Ed Miliband responds to the resignation of Pope Benedict XVI

February 11, 2013 2:15 pm

Responding to the to the resignation of Pope Benedict XVI, Ed Miliband said:

“I’d like to pay tribute to Pope Benedict XVI. Many people will remember his historic visit to the UK in 2010 – which was a very special moment for many, especially Catholics, across the country. His decision to stand down is a brave one and we know he will not have reached it lightly. The choice of a successor is clearly an important one for the Catholic Church. Our thoughts are with those who must make such a critical decision on behalf of millions around the world.”

  • Jeremy_Preece

    I know that right across the Roman Catholic church throughout the world my fellow Catholics will be shocked / surprised. This is the first time that a pope has resigned for over 600 years.
    It seems to have taken the Vatican by surprise as much as it has the arch Bishop of Westminster. I would be very surprised if another pope is elected and ready to step up with no gap from Benedicts exit, although it is possible. Normally the election only happens because of the death of a pope.
    One thing I can say for sure is that there is no one in England or Wales who will be votoing as the Cardinal is the retired former Arch Bishop of Westminster Cardinal Cormac Murphy o’Conner; who is over 80 and therefore nor elegable to vote.
    Looking at some of the media images you can see that Benedict XVI looks very frail compared with when he took offce. John Paul II apparently considered resigining back in 1999. It is only in more recent times with medical advances that someon could have been as ill as John Paul II and remained alive. So maybe this is history in the making as we have a modern presetence for a frail and ill pope to stand down.

  • KonradBaxter

    They need a younger man this time or the Vatican will become the Soviet era Kremlin. Even more like the Kremlin.

  • rekrab

    Did Ed really write this? steady Eddy! your dancing on the danger line.

  • AlanGiles

    “The choice of a successor is clearly an important one ”
    Well, I would vote for Tony Blair as the new Pontiff. He’s young (well for that job he is, 59), go-ahead, and it might mean that the Progress shower could all be made cardinals, thus removing them from domestic politics!

Latest

  • Comment There is no such thing as a safe seat any more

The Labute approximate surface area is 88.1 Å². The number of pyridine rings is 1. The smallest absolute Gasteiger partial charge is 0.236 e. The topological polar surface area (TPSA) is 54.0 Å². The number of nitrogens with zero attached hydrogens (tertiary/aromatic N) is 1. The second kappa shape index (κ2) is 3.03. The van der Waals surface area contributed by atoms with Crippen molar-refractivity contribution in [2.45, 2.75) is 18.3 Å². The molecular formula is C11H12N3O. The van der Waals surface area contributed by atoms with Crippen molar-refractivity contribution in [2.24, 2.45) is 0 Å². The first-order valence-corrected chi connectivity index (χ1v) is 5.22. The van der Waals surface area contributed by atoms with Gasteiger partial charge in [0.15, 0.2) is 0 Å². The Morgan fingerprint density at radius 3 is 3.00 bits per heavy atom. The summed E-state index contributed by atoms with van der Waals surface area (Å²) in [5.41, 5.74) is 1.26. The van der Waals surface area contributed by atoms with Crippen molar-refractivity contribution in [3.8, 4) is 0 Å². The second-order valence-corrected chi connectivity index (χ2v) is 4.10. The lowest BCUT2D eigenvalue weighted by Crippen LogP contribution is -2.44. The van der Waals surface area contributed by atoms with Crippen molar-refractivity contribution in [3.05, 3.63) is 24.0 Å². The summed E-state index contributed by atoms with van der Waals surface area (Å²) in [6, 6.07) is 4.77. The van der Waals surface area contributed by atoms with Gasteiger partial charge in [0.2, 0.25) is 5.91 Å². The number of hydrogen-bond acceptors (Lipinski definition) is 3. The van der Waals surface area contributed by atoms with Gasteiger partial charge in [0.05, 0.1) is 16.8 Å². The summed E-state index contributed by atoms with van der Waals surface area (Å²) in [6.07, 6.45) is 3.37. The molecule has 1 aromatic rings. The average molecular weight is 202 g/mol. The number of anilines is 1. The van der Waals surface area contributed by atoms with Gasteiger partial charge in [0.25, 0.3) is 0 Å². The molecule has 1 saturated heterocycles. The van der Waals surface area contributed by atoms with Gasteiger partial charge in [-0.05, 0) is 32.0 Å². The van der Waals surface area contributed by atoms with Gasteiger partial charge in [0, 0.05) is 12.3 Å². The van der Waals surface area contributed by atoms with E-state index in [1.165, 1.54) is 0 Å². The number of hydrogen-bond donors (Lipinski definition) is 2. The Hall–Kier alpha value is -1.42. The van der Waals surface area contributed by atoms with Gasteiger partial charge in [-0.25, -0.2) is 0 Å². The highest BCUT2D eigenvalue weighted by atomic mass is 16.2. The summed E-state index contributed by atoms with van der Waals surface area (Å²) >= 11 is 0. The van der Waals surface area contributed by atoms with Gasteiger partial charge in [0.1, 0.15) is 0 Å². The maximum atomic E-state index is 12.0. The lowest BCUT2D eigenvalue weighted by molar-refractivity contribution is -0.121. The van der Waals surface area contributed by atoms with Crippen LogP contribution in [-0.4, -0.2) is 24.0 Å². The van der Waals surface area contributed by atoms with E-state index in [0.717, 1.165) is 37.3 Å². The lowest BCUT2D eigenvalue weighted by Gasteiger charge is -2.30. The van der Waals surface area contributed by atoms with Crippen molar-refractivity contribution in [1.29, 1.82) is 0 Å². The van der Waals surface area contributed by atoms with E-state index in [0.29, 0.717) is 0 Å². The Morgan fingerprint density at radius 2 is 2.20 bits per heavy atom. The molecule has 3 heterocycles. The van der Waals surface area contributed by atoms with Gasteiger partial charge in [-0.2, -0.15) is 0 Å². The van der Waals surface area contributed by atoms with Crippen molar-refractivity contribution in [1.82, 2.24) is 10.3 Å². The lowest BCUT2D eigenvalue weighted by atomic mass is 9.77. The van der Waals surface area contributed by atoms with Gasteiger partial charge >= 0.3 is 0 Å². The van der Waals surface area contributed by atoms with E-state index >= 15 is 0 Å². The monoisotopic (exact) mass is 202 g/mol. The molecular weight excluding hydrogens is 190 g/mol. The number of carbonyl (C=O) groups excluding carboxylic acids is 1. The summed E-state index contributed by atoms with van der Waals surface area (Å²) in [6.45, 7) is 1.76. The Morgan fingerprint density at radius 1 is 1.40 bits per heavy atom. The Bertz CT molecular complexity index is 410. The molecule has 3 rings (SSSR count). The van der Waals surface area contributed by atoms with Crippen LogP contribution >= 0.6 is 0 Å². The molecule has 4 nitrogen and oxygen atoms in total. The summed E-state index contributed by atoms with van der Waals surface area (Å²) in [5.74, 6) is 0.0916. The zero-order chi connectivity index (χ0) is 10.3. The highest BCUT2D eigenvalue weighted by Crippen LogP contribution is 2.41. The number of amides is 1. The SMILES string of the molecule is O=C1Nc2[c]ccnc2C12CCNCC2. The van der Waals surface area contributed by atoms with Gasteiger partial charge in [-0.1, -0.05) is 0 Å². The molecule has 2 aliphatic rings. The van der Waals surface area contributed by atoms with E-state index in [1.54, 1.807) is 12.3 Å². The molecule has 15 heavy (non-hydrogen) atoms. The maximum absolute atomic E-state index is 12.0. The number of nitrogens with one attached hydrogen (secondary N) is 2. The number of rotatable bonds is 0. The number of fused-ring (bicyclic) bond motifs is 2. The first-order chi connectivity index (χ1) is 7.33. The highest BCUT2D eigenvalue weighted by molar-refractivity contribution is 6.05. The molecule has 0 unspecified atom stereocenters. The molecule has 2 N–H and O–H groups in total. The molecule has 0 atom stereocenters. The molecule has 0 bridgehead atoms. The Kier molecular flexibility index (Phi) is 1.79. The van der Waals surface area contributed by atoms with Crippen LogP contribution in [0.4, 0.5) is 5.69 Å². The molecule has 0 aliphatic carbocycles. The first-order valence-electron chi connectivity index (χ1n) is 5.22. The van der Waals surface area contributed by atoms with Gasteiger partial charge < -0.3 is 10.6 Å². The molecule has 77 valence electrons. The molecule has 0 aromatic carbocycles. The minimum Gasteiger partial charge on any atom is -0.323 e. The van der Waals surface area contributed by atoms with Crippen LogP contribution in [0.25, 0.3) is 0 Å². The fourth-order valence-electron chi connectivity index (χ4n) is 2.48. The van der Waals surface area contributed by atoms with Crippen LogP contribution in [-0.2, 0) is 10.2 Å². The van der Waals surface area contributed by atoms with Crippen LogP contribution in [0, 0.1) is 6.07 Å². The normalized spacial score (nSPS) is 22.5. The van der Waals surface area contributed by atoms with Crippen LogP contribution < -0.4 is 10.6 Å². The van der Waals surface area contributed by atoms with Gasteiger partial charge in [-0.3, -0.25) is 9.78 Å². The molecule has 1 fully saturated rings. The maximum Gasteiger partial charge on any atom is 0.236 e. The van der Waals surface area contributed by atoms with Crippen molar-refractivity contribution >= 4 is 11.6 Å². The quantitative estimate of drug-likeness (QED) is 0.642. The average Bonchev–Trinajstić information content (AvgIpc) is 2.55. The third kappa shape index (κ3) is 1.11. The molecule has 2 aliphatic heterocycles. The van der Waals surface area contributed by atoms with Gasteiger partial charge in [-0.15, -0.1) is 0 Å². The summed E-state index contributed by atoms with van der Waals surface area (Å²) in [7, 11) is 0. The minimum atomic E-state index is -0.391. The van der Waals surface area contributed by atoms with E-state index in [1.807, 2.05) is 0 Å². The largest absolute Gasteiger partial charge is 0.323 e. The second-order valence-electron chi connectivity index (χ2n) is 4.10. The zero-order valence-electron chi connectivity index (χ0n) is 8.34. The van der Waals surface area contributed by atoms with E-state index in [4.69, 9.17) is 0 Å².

There is no such thing as a safe seat any more

    A couple of weeks ago saw the UK elect for the first time a UKIP MP – Douglas Carswell, with a huge majority of 12,000 votes. UKIP made enormous strides in the safe Labour seat of Heywood & Middleton as well, reducing the Labour majority from 5,971 to 617. This rise in the ‘acceptable’ far right should be a cause of concern not just to the Tories but also to us. It is clear from these results there is no […]

    Read more →
  • Comment We must tackle Ukip’s emotional appeal

    We must tackle Ukip’s emotional appeal

    The result in Heywood and Middleton may have shocked some people, but not all. Some warned this could happen after UKIP took or seriously challenged safe council seats in the north, topped the national vote at the Euros, and polled strongly in Labour areas. Their highest average share of the vote in the 2014 elections came in Labour areas like Rotherham, Mansfield and Hartlepool. We’re told if we campaign on the “issues” people will come back to Labour. This fails […]

    Read more →
  • Featured Young Labour voted against supporting the free education demo, but the debate on tuition fees has been reopened

    Young Labour voted against supporting the free education demo, but the debate on tuition fees has been reopened

    Last night Young Labour voted on whether or not to come out in support of the free education demonstration set to take place on the 19th November. Reports suggest, they voted against the motion. This result could easily be interpreted as another sign that the argument against tuition fees is dead in the water. In reality, it tells us that opposite is true. The very fact that this was a topic for discussion at Young Labour’s national committee, that there […]

    Read more →
  • Comment The scandal of the care workers who don’t receive the minimum wage

    The scandal of the care workers who don’t receive the minimum wage

    There’s been a great deal of focus on the Minimum Wage recently. Labour pledged an £8 an hour minimum by 2020 (only to get into a war of words with Alan Milburn about whether this was enough). Meanwhile at Tory conference, the odious Lord Freud was questioning whether or not disabled people are “worth” the minimum wage at all – and whether some should work for £2 an hour instead. Understandably, the Labour Party rushed to defend the principle of […]

    Read more →
  • News Stagnant wages forcing Osborne to borrow billions more than he did last year

    Stagnant wages forcing Osborne to borrow billions more than he did last year

    Government borrowing for last month was £11.8bn – £1.6bn more than September of last year. Borrowing for 2014 is now almost £6bn more than it was at this stage a year ago, and experts say the problem is that wages are not rising. The Office for Budget Responsibility (OBR) warned that George Osborne’s forecast for borrowing could rise yet again as a result of these figures, and suggest lack of wage growth is the foremost cause of the Chancellor’s troubles: […]

    Read more →
7ads6x98y